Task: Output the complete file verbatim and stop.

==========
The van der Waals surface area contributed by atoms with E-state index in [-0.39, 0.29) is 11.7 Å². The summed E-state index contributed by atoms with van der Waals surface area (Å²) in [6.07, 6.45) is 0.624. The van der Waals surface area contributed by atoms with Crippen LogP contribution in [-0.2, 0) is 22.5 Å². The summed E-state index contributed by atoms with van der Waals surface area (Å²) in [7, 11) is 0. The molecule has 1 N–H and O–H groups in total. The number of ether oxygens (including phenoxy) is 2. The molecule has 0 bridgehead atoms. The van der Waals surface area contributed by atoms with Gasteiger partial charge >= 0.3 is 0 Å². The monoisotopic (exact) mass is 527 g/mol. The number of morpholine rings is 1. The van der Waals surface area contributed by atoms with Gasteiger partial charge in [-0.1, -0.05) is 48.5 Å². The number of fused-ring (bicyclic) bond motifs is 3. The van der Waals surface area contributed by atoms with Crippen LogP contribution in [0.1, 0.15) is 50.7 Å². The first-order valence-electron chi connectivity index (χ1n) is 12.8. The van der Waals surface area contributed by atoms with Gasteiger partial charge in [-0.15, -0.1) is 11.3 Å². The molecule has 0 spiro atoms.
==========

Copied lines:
The van der Waals surface area contributed by atoms with E-state index in [-0.39, 0.29) is 11.7 Å². The summed E-state index contributed by atoms with van der Waals surface area (Å²) in [6.07, 6.45) is 0.624. The van der Waals surface area contributed by atoms with Crippen LogP contribution in [-0.2, 0) is 22.5 Å². The summed E-state index contributed by atoms with van der Waals surface area (Å²) in [7, 11) is 0. The molecule has 1 N–H and O–H groups in total. The number of ether oxygens (including phenoxy) is 2. The molecule has 0 bridgehead atoms. The van der Waals surface area contributed by atoms with Gasteiger partial charge >= 0.3 is 0 Å². The monoisotopic (exact) mass is 527 g/mol. The number of morpholine rings is 1. The van der Waals surface area contributed by atoms with Gasteiger partial charge in [-0.1, -0.05) is 48.5 Å². The number of fused-ring (bicyclic) bond motifs is 3. The van der Waals surface area contributed by atoms with Crippen LogP contribution in [0.1, 0.15) is 50.7 Å². The first-order valence-electron chi connectivity index (χ1n) is 12.8. The van der Waals surface area contributed by atoms with Gasteiger partial charge in [-0.15, -0.1) is 11.3 Å². The molecule has 0 spiro atoms.